• Meaning: Besides potential narratives depending on recognition, meaning can be created through balanced compositions. Tension between objects, or ‘disharmony’ related to color or shapes or relationship, can confuse or disturb aesthetic appeal. 

The entire process took quite some time, especially considering the time it took in taking photographs, manually. Although I could have used a tripod with a remote, I felt an importance and relevance in my physical interaction of arranging, stopping, taken the camera, making a photograph, laying aside the camera, re-arranging and again, again, again. Possibly that this led me towards the idea of moving images, or rather stop-motion, an animation of those single steps in same place, a way of communicating (process, narrative) and documenting as well.

The first scene from the middle part of my object-box table, two bright colors, red an blue alongside black simple shapes, one repetitive in three different sizes. 

91 steps of still life arrangement


= a process of arranging and organising, response and feedback (animation). A process driven by curiosity, exploring the unknown, though parts are known from the part (my object-box). 


Looking at all images (91 steps arrangement) from a distance and more critical stance re composition and aesthetic appeal, I choose eventually the following three as the for me more successful ones (slider, Fig. 4 – 6 – steps #46, 79, 86).

Stefan513593 - Ex2.2 - cutout - scene#1 - selection 1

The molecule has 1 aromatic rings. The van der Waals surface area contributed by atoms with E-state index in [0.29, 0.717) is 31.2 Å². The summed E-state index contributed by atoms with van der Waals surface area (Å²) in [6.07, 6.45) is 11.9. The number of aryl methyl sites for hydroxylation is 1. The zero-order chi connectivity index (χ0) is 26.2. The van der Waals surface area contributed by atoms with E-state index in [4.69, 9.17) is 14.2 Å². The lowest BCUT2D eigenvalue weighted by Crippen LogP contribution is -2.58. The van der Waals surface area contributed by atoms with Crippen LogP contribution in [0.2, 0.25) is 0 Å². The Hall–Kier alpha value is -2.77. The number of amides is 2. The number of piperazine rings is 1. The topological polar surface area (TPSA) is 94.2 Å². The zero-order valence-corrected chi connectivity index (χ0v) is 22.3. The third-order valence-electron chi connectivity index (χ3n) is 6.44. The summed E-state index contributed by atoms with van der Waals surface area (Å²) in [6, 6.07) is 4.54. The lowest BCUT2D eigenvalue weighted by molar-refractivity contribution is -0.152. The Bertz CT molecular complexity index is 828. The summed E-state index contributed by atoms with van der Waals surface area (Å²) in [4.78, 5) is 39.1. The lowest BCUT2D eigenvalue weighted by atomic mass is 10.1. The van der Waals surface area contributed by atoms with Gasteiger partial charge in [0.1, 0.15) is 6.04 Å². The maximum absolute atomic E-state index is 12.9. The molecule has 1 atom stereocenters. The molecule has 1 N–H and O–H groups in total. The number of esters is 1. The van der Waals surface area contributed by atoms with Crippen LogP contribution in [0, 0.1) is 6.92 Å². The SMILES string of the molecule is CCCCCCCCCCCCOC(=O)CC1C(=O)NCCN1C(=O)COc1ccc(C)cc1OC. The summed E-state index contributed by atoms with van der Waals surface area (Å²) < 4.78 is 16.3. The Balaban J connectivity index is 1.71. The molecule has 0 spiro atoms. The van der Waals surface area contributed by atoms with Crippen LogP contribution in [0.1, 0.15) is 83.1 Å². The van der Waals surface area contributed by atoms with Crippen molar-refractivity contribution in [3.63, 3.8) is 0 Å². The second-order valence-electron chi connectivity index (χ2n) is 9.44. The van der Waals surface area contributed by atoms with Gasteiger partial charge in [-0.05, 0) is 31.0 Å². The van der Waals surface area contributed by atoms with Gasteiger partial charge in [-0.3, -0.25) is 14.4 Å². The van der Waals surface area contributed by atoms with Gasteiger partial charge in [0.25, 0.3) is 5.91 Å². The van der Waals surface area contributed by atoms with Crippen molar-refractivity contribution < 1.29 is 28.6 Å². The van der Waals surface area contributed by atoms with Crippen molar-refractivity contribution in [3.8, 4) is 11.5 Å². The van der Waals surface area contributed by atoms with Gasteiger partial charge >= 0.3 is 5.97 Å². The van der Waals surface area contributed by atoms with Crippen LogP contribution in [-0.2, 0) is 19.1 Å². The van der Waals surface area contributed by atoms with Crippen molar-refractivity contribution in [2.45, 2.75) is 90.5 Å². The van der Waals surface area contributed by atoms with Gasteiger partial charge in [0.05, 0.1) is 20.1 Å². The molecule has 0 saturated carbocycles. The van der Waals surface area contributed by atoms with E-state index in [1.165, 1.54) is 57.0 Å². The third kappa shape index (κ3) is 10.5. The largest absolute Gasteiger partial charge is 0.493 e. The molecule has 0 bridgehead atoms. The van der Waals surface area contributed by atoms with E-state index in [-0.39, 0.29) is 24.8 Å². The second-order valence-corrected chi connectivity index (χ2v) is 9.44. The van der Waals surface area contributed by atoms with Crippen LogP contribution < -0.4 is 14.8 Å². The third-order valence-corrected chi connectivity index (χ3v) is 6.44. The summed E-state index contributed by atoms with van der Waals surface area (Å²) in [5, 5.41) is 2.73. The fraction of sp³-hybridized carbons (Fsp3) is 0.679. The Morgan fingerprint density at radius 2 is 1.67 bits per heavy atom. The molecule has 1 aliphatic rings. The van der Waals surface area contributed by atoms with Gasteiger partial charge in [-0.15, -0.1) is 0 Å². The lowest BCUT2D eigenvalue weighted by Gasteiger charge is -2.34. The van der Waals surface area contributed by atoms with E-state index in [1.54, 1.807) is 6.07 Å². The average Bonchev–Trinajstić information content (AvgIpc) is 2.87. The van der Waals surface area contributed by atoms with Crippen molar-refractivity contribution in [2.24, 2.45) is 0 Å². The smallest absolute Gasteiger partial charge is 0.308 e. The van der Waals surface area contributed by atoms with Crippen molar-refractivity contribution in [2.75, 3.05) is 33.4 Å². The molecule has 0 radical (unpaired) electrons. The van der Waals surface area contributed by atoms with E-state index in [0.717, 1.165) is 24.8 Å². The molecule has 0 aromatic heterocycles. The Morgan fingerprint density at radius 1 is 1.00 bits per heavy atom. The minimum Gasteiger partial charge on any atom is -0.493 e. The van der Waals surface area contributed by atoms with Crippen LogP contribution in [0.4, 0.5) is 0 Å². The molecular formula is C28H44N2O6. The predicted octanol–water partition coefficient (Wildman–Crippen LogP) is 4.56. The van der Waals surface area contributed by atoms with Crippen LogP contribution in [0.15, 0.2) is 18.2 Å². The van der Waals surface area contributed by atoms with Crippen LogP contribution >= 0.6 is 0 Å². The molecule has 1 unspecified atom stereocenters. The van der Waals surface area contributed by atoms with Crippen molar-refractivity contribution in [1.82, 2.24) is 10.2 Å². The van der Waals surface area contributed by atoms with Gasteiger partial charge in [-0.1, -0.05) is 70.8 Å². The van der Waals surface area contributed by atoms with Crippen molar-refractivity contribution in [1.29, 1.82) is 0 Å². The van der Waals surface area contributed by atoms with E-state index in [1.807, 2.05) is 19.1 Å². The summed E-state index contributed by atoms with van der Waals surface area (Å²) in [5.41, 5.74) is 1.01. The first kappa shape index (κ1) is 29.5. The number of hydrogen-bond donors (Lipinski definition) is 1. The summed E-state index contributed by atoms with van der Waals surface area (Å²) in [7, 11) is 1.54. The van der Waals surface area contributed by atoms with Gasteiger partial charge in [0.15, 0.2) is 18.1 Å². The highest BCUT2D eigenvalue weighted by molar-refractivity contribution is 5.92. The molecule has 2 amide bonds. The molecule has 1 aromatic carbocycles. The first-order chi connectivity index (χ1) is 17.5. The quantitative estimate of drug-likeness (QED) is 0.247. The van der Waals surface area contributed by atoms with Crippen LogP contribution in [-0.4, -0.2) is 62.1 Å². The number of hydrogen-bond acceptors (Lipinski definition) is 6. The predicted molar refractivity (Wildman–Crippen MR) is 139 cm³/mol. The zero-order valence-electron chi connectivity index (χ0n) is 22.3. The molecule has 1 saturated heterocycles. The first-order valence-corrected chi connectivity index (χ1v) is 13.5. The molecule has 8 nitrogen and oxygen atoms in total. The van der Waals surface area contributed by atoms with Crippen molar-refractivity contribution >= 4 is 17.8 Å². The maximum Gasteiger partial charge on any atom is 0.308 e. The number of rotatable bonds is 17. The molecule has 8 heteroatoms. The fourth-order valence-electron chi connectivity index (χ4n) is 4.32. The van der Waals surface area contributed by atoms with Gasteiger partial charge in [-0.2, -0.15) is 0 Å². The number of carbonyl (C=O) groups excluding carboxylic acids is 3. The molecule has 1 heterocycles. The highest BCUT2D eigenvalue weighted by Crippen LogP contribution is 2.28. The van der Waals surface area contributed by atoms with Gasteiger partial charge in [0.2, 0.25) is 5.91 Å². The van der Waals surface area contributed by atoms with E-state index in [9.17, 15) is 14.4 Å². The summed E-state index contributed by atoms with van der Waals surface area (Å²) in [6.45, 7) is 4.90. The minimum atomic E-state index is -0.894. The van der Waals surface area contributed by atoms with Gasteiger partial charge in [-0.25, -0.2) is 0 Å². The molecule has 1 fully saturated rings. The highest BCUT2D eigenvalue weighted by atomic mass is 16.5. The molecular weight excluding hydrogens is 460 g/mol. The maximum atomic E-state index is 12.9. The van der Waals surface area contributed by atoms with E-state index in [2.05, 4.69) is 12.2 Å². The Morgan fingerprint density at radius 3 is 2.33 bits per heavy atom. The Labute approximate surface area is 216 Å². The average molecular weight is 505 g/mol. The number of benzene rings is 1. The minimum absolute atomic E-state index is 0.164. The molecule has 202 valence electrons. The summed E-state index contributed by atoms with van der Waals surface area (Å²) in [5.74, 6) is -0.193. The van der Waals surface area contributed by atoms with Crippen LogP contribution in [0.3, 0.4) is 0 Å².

Ex2.2 - Cut-Out Collage - Still life  scene#1 - selection 1
Stefan513593 - Ex2.2 - cutout - scene#1 - selection 3
Ex2.2 - Cut-Out Collage - Still life  scene#1 - selection 2
Stefan513593 - Ex2.2 - cutout - scene#1 - selction 2
Ex2.2 - Cut-Out Collage - Still life  scene#1 - selection 3

I apply here what I learned at the fabulous London Study Day in April: to response to a work, here my selective choice, with three words:

perspective, symmetry, interaction

(leaving them as they are)

Scene #2:

With a new sensibility to arranging, exploration of space, and non-verbal interaction, I went ahead to repeat it with a the  second scene – a bit more focused and with learnings from first round. Intrigued by the quite figurative aspects of the fork and to see how this impacts possible compositions. Additionally, a ‘free’ element (a multiple colored one) – as I would call a unique and differentiating element in ‘structural constellation work’. I was wondering how this would impact visual perception and composition.

58 steps of still life arrangement 


= another process of arranging and organising, response and feedback. A process of narrating, at times more guided by representational items, imagined ideas, and mundane human activities rather than by formal compositional aspects. 

When looking how to place the multicolored ‘free’ shape, it gave me rather an headache, nothing felt right. the colors too strange from each other, not resonating, disturbing all over the place. Struggling and continuing, I didn’t want to let go either. The smaller oval shaped one with teared edges, seemed to fit better. Playing around till I found something pleasing enough.